Yukon’s only fly-in community wants a road – for the winter, at least.
The Vuntut Gwitchin government has put a proposal before the Yukon Environmental and Socio-Economic Assessment Board for permission to build a winter road between Old Crow and Eagle Plains.
They have done this before, more than once.
However this time is different.
The First Nation has asked for the permit to last 50 years.
“It’s more of a convenience thing so we don’t have to submit a proposal every year,” says Chief Joe Linklater.
The permit’s extended lifespan would give the Vuntut Gwitchin the ability to decide if yearly conditions allow for the road.
Environmental concerns and climate-change effects on permafrost and snow coverage will be reviewed each year, as well as the status and location of the revered Porcupine caribou herd, says Linklater.
“Hopefully the Yukon government will supply a road for us once every three years,” he says. “Every community in the Yukon has road access year-round. What we would like to have is, at least once every three years, road access to Old Crow to bring down the cost of food and fuel and whatnot.”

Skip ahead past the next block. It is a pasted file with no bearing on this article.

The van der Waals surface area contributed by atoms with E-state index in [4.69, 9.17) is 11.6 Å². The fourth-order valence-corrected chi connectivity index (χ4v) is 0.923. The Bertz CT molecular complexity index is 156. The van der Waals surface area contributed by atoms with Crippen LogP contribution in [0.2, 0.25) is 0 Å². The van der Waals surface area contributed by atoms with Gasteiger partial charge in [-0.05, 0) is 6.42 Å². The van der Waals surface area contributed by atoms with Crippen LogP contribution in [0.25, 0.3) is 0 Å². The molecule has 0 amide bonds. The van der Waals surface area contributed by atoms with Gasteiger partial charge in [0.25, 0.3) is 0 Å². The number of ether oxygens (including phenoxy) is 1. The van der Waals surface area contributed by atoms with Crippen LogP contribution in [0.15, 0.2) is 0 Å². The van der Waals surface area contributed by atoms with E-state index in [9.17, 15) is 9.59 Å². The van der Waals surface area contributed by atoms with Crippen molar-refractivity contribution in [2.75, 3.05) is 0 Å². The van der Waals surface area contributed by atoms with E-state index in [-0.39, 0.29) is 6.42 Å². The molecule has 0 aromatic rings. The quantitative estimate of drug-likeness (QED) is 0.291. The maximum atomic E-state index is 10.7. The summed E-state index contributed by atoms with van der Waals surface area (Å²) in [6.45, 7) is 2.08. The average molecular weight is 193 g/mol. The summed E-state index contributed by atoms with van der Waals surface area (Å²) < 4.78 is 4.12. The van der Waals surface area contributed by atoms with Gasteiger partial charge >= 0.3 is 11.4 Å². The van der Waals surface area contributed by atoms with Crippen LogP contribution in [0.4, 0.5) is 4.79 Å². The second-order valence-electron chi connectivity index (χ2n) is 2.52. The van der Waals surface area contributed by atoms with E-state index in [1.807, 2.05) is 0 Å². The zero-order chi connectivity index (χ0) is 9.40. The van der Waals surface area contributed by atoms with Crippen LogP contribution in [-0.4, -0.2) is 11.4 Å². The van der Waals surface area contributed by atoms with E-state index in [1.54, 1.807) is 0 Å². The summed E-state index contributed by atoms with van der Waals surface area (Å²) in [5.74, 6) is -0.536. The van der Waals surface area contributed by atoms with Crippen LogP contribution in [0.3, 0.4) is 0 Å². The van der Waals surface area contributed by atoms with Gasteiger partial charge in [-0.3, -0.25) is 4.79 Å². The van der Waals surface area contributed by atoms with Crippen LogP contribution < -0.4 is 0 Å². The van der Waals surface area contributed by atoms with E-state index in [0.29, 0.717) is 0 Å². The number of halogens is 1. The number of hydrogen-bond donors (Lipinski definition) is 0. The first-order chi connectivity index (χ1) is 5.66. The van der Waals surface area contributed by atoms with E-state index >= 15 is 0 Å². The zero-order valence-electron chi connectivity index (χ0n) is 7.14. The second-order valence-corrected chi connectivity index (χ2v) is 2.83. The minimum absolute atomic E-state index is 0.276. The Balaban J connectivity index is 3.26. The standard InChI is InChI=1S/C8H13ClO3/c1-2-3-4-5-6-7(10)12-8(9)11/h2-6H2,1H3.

A winter road, or the less invasive cat train (which consists of caterpillar machines pulling laden sleds) are more efficient than flying in large equipment – usually in parts – for construction projects, says Linklater.
Replacing the elementary school was the last such project to require a winter road and there are some major projects that the community is looking to get done, says Linklater, adding that they feel a road once every three years should suffice.
There is a current permit for a road that was granted in 2007. But it will expire in the new year and a road was never built, says Shelby Jordan, manager of the Dawson City assessment board office.
It is assessing this new proposal for a five-metre-wide road, running 260 kilometres.
The road will follow the same route used in the past and would be mainly on land, but would cross a few creeks and the Porcupine River.
The route actually follows roads that were used 50 or 60 years ago, says Jordan.
The board will assess impacts to the environment and wildlife.
Aside from potential impacts to the environment, wildlife and the North Yukon Regional Land-Use Plan, the board will focus on the number of times the road may be built and the length of the permit, says Jordan.
“There are definitely some serious considerations that we have, that have to be made when we’re looking at a 50-year lifespan,” she says. “We can’t predict the future. It’s definitely something different from the last time we did an assessment.”
Public comments on this project can be submitted to the board until the end of December.
Contact Roxanne Stasyszyn at